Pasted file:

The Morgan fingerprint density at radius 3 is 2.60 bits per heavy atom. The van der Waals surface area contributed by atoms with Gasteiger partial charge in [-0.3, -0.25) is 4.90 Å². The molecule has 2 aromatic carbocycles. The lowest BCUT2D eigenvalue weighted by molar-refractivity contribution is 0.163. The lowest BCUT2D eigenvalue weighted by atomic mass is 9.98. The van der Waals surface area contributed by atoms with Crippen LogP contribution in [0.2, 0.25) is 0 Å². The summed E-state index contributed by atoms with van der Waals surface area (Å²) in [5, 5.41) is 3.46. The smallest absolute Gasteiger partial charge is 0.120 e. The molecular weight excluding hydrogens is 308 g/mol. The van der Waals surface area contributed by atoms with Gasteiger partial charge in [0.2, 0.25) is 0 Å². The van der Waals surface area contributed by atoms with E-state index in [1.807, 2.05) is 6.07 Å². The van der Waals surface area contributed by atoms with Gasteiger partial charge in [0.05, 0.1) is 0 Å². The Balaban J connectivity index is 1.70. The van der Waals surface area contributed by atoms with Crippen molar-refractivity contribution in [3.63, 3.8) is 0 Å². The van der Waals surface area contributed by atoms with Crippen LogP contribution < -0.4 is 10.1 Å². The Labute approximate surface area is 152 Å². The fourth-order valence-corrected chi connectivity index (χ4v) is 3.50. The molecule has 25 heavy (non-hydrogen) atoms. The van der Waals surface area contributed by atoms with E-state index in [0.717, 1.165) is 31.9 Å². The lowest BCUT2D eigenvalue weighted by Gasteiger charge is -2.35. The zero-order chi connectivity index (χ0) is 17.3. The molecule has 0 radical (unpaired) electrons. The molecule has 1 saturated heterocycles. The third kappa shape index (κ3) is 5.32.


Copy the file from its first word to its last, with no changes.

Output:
The Morgan fingerprint density at radius 3 is 2.60 bits per heavy atom. The van der Waals surface area contributed by atoms with Gasteiger partial charge in [-0.3, -0.25) is 4.90 Å². The molecule has 2 aromatic carbocycles. The lowest BCUT2D eigenvalue weighted by molar-refractivity contribution is 0.163. The lowest BCUT2D eigenvalue weighted by atomic mass is 9.98. The van der Waals surface area contributed by atoms with Crippen LogP contribution in [0.2, 0.25) is 0 Å². The summed E-state index contributed by atoms with van der Waals surface area (Å²) in [5, 5.41) is 3.46. The smallest absolute Gasteiger partial charge is 0.120 e. The molecular weight excluding hydrogens is 308 g/mol. The van der Waals surface area contributed by atoms with Gasteiger partial charge in [0.2, 0.25) is 0 Å². The van der Waals surface area contributed by atoms with E-state index in [1.807, 2.05) is 6.07 Å². The van der Waals surface area contributed by atoms with Gasteiger partial charge in [0.05, 0.1) is 0 Å². The Balaban J connectivity index is 1.70. The van der Waals surface area contributed by atoms with Crippen molar-refractivity contribution in [3.63, 3.8) is 0 Å². The van der Waals surface area contributed by atoms with Crippen LogP contribution < -0.4 is 10.1 Å². The Labute approximate surface area is 152 Å². The fourth-order valence-corrected chi connectivity index (χ4v) is 3.50. The molecule has 25 heavy (non-hydrogen) atoms. The van der Waals surface area contributed by atoms with E-state index in [0.717, 1.165) is 31.9 Å². The lowest BCUT2D eigenvalue weighted by Gasteiger charge is -2.35. The zero-order chi connectivity index (χ0) is 17.3. The molecule has 0 radical (unpaired) electrons. The molecule has 1 saturated heterocycles. The third kappa shape index (κ3) is 5.32.